Ugandan schools have reopened after almost two years of Covid closure


This Kampala school was very busy the first day of his return

Children in Uganda have expressed their happiness by returning to school for almost two years after being locked up for Covid.

“I’m very happy because it’s been a long time since we saw our teachers. And we missed a lot,” Joel Tumusiime told the BBC.

“I’m glad to be back in school,” repeated Mercy Angel Kebirungi.

But after the school was closed for the longest time in the world, the government warned at least 30% of students not to return.

“Some have started their careers, while others have become pregnant or married soon,” said the country’s policy committee.

About 15 million students have been affected by the closure, the government said.

“We will not allow this to happen again. We must keep school for every child, everywhere,” the UN children’s agency Unicef ​​warned on Twitter.

Other classes reopened in October 2020 temporarily, but reopened in May and June of the following year.

When schools were closed, there was an education on radio, TV and newspapers while some schools provided printed materials, but this did not reach everyone.

Wealthy Ugandans are also able to get online training from home teachers.

Ugandan students wash their hands outside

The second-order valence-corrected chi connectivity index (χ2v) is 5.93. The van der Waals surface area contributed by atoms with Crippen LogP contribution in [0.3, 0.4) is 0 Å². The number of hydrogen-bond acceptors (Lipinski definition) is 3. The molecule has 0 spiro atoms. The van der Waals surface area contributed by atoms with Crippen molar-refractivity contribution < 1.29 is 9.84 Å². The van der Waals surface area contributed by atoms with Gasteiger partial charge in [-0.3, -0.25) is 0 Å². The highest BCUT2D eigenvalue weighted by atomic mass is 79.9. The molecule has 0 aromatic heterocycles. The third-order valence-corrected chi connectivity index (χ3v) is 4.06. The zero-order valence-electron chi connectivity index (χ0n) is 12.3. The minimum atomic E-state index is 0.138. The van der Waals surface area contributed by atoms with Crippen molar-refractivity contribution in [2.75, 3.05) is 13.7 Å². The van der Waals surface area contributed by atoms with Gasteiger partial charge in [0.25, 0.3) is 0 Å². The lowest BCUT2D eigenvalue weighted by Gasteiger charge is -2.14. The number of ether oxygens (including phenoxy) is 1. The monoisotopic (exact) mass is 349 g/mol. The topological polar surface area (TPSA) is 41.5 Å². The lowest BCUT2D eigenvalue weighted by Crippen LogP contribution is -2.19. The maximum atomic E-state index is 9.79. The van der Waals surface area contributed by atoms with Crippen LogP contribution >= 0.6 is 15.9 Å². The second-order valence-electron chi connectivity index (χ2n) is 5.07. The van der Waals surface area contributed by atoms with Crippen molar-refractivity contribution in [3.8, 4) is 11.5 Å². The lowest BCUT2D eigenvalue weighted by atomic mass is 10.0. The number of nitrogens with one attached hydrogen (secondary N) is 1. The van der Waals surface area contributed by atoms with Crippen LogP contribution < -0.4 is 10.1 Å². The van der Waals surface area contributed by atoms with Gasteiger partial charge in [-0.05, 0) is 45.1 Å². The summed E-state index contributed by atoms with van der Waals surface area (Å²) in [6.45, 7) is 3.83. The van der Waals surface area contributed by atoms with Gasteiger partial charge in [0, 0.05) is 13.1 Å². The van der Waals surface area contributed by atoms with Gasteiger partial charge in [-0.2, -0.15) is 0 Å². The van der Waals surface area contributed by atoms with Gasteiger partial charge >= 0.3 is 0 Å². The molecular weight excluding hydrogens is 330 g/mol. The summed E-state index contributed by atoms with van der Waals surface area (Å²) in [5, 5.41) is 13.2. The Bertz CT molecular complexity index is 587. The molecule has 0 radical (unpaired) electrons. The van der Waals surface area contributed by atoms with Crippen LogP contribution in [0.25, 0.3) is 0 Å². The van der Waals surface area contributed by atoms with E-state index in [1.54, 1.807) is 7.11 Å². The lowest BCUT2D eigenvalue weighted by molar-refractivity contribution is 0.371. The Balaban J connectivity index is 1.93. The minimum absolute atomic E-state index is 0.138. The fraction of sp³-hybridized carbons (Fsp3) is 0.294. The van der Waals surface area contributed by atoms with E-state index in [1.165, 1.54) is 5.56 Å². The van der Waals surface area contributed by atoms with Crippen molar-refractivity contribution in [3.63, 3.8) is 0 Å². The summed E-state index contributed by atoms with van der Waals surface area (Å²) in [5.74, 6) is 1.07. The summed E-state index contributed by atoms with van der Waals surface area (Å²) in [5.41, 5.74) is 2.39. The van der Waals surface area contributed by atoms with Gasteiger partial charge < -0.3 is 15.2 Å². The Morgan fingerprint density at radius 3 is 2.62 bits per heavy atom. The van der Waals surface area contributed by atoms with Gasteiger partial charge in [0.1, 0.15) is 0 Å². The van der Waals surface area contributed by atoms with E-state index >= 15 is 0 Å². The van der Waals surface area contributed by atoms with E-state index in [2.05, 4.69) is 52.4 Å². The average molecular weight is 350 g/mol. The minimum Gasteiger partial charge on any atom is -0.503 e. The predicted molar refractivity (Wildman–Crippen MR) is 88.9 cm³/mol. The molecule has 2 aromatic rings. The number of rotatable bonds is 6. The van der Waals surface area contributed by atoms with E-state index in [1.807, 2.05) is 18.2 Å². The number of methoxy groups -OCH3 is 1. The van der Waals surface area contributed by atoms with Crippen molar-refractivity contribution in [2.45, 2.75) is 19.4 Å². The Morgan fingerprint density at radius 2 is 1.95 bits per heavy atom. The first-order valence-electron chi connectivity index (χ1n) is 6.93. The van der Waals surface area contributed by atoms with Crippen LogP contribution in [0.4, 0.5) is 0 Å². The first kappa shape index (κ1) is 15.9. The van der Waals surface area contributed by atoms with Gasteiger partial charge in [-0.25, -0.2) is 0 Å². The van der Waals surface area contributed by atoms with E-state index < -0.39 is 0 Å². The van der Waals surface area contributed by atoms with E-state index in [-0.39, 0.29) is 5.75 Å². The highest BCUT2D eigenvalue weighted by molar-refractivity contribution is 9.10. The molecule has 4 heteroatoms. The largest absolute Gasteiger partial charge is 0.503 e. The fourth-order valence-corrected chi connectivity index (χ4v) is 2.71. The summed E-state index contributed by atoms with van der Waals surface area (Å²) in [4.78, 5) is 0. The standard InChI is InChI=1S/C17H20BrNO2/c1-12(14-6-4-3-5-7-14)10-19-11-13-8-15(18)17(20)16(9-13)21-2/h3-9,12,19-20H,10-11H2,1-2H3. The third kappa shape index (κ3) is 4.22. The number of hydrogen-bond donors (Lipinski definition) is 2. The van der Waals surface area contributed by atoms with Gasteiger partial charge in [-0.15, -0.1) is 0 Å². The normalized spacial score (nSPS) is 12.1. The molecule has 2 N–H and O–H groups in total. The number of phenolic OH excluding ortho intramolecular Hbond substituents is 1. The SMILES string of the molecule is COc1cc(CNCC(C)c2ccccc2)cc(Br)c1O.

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But most children did not go to school for about 22 months.

One student described how he continued his study after he stopped breathing.

“My parents didn’t have time to study with me, when schools were closed, I could read all by myself. Sometimes I would meet my friends to study, ”said Christine Teburwa. Like Joel and Mercy, they are in Primary Five, meaning they are between the ages of 9 and 11.

Students who have not studied since March 2020 have resumed their studies one year or so before the outbreak.

However, some parents in the Kampala capital city objected to this.

My children are not learning at all, I would love to be allowed to continue where they left off, ”said Rachael Nalumansi.

“Before the first closure our children had only been studying for two weeks. That is why it is so now that they are taking them to the next class,” said Vanetta Bangi.

For students who did not receive any training during the epidemic, these courses will be shortened to focus on major components and give them the opportunity to achieve.

Classes were already in place in some of the schools I attended Monday morning while in others, students were cleaning the classrooms and remodeling their desks. Some were still enrolled by the school administration.

Students at boarding schools in Kampala and nearby districts are helping in every aspect, turning the tide of domestic violence.

Although governments require that health and safety measures such as masks and dispositions be kept to a minimum, not all agencies have the facilities or facilities to ensure compliance. Some have too many students and too few classes.

But it is not just students who suffer, many parents’ money is also affected by the epidemic, and some are struggling to raise funds to pay for tuition and other school needs.

The gradual reopening of schools, which began in November with universities and high schools, was based on the vaccination of more than 550,000 teachers, colleagues, and students aged 18 and over.

Uganda, which was the strongest shutout in the world, is now on the verge of economic recovery despite the onset of its third Omicron-led epidemic.

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